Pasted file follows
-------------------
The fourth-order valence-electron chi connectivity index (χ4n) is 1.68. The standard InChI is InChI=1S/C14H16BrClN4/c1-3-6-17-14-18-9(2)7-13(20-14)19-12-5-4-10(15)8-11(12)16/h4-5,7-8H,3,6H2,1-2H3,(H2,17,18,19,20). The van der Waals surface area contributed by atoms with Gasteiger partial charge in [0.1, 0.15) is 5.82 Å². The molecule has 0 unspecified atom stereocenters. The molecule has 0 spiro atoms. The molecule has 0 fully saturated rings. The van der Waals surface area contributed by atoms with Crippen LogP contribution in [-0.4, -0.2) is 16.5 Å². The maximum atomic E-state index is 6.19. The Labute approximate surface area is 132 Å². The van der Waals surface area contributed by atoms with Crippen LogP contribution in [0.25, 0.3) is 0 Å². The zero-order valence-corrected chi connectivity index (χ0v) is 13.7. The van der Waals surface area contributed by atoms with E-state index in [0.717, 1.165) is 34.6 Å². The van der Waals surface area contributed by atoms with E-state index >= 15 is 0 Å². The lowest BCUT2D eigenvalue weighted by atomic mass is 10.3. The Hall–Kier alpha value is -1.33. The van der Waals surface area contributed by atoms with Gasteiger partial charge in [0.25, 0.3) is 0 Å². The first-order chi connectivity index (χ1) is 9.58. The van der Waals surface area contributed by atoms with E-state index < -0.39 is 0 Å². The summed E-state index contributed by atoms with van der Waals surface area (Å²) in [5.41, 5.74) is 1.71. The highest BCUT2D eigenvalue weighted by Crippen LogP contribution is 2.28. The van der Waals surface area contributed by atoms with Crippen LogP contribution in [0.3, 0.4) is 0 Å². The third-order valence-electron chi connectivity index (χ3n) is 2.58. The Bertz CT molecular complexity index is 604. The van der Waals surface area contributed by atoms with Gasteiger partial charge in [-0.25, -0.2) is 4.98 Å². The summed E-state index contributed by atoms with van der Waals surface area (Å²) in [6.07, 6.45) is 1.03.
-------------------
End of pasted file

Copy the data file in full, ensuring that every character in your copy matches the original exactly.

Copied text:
The fourth-order valence-electron chi connectivity index (χ4n) is 1.68. The standard InChI is InChI=1S/C14H16BrClN4/c1-3-6-17-14-18-9(2)7-13(20-14)19-12-5-4-10(15)8-11(12)16/h4-5,7-8H,3,6H2,1-2H3,(H2,17,18,19,20). The van der Waals surface area contributed by atoms with Gasteiger partial charge in [0.1, 0.15) is 5.82 Å². The molecule has 0 unspecified atom stereocenters. The molecule has 0 spiro atoms. The molecule has 0 fully saturated rings. The van der Waals surface area contributed by atoms with Crippen LogP contribution in [-0.4, -0.2) is 16.5 Å². The maximum atomic E-state index is 6.19. The Labute approximate surface area is 132 Å². The van der Waals surface area contributed by atoms with Crippen LogP contribution in [0.25, 0.3) is 0 Å². The zero-order valence-corrected chi connectivity index (χ0v) is 13.7. The van der Waals surface area contributed by atoms with E-state index in [0.717, 1.165) is 34.6 Å². The van der Waals surface area contributed by atoms with E-state index >= 15 is 0 Å². The lowest BCUT2D eigenvalue weighted by atomic mass is 10.3. The Hall–Kier alpha value is -1.33. The van der Waals surface area contributed by atoms with Gasteiger partial charge in [0.25, 0.3) is 0 Å². The first-order chi connectivity index (χ1) is 9.58. The van der Waals surface area contributed by atoms with E-state index < -0.39 is 0 Å². The summed E-state index contributed by atoms with van der Waals surface area (Å²) in [5.41, 5.74) is 1.71. The highest BCUT2D eigenvalue weighted by Crippen LogP contribution is 2.28. The van der Waals surface area contributed by atoms with Crippen LogP contribution in [0.3, 0.4) is 0 Å². The third-order valence-electron chi connectivity index (χ3n) is 2.58. The Bertz CT molecular complexity index is 604. The van der Waals surface area contributed by atoms with Gasteiger partial charge in [-0.25, -0.2) is 4.98 Å². The summed E-state index contributed by atoms with van der Waals surface area (Å²) in [6.07, 6.45) is 1.03.